A State Department of Health investigation found that exposure did not pose a higher risk, but players and parents can take precautions.
A Washington State Department of Health investigation has found that artificial, crumb-rubber fields are not causing increased rates of cancer in local soccer players, officials announced Wednesday.
The issue was brought to light in 2009 by University of Washington associate women’s soccer coach Amy Griffin, who became concerned when several goalkeepers developed blood cancers at around the same time. Griffin compiled a list of players with cancer, a number that had grown to 53 people by 2016.
But the study, which was limited to people meeting the case definition between 2002 and 2015 — the former being the year these types of artificial turf fields began popping up in the state — found that exposure did not pose a higher risk.
“As a result of our investigation, we found that the number of players … was less than expected, given rates of cancer given Washington residents of similar ages,” said Dr. Cathy Wasserman, state epidemiologist for noninfectious conditions.
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The investigation also ruled out that any one position on the field is at higher risk. There was a specific concern about goalkeepers, given how often they come in direct contact with the surface of the playing field, but neither people with a history of playing soccer nor goalkeepers specifically had an increased rate of cancer diagnoses.
There were a handful of caveats.
Wasserman was quick to acknowledge that the study was merely a first step, an investigation rather than a formal study. The scope was limited to whether this specific group of soccer players was displaying higher rates of cancer than those expected in the general population.
The study did not include any testing of soccer fields, and the results could not rule out with 100 percent certainty that certain chemicals within synthetic turf can cause cancer. Gaps remain in understanding the chemicals, their toxicity and concerns about the dosages. “Yes, there are gaps in our knowledge,” Wasserman said. “We have to make recommendations based on the knowledge today.”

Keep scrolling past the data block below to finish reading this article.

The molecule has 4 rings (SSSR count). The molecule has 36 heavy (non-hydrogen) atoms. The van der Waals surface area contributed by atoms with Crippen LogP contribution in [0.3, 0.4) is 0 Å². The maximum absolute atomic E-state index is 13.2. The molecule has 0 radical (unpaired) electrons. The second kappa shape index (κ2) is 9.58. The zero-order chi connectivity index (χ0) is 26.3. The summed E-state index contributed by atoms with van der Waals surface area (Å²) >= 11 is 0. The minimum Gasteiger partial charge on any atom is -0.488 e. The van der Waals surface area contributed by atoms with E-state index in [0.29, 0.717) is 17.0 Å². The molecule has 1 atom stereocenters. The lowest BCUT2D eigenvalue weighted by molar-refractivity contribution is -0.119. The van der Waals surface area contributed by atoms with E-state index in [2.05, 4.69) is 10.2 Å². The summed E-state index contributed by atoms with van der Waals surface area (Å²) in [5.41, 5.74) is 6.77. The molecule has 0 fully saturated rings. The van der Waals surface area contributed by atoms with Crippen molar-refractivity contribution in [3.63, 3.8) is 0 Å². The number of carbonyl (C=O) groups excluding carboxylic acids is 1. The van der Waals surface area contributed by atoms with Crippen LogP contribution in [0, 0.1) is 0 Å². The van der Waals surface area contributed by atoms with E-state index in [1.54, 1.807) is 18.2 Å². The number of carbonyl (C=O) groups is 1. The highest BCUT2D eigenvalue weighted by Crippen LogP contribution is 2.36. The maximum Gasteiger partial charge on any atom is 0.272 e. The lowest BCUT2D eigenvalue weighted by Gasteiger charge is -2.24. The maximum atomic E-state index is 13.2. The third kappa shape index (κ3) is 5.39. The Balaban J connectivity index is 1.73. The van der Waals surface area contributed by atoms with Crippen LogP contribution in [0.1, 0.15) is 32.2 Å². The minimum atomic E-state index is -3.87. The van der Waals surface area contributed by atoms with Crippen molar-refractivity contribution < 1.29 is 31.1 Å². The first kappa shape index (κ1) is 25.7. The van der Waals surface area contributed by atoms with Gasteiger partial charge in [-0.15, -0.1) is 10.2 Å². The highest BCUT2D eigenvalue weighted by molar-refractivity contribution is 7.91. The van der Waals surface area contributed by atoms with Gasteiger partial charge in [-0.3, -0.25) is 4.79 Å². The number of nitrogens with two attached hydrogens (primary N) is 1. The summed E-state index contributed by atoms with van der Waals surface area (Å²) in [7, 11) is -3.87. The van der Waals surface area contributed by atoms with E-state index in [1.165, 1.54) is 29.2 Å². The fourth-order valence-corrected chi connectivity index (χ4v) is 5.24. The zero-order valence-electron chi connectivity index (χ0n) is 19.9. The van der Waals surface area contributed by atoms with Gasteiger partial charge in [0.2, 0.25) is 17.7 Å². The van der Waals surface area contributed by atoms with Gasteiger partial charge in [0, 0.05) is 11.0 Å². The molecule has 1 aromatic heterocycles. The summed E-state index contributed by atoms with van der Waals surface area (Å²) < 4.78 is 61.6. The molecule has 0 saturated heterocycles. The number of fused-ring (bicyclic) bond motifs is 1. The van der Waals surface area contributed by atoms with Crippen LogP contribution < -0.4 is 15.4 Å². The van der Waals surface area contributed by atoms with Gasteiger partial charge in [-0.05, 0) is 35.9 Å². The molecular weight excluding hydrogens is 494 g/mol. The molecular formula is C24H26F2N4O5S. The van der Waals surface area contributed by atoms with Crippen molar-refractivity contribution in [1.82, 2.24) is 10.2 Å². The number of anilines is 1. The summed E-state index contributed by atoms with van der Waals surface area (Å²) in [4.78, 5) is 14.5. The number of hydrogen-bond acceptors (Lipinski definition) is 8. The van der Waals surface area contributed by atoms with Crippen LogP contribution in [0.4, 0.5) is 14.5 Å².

Added Lauren Jenks, the director of office of environmental public health sciences: “‘Not appearing to cause cancer’ is not the same thing as ‘entirely safe.’ ”
The report offered a handful of tips for parents to reduce kids’ exposure to the chemicals within crumb rubber:
• Wash hands after playing on the field and before eating.
• Take off cleats, sports equipment and soiled uniforms outside or in the garage to prevent tracking crumb rubber in the house.
• Shower after play and quickly clean any cuts or scrapes to help prevent infection.
• Athletes who accidentally get crumb rubber in their mouths should not swallow it.
Due to the results of the study, the state’s recommendation is that parents should be aware of the issue but not concerned.
“What is different as a result of this study is a little bit more reassurance,” Jenks said. “There are still limitations, but based on what we know, if you enjoy playing soccer, you should keep playing soccer.”
The state does not plan to continue investigating this matter, though it is supportive of ongoing studies elsewhere in the country.
“We do support those other efforts, and we will be following their results,” Wasserman said.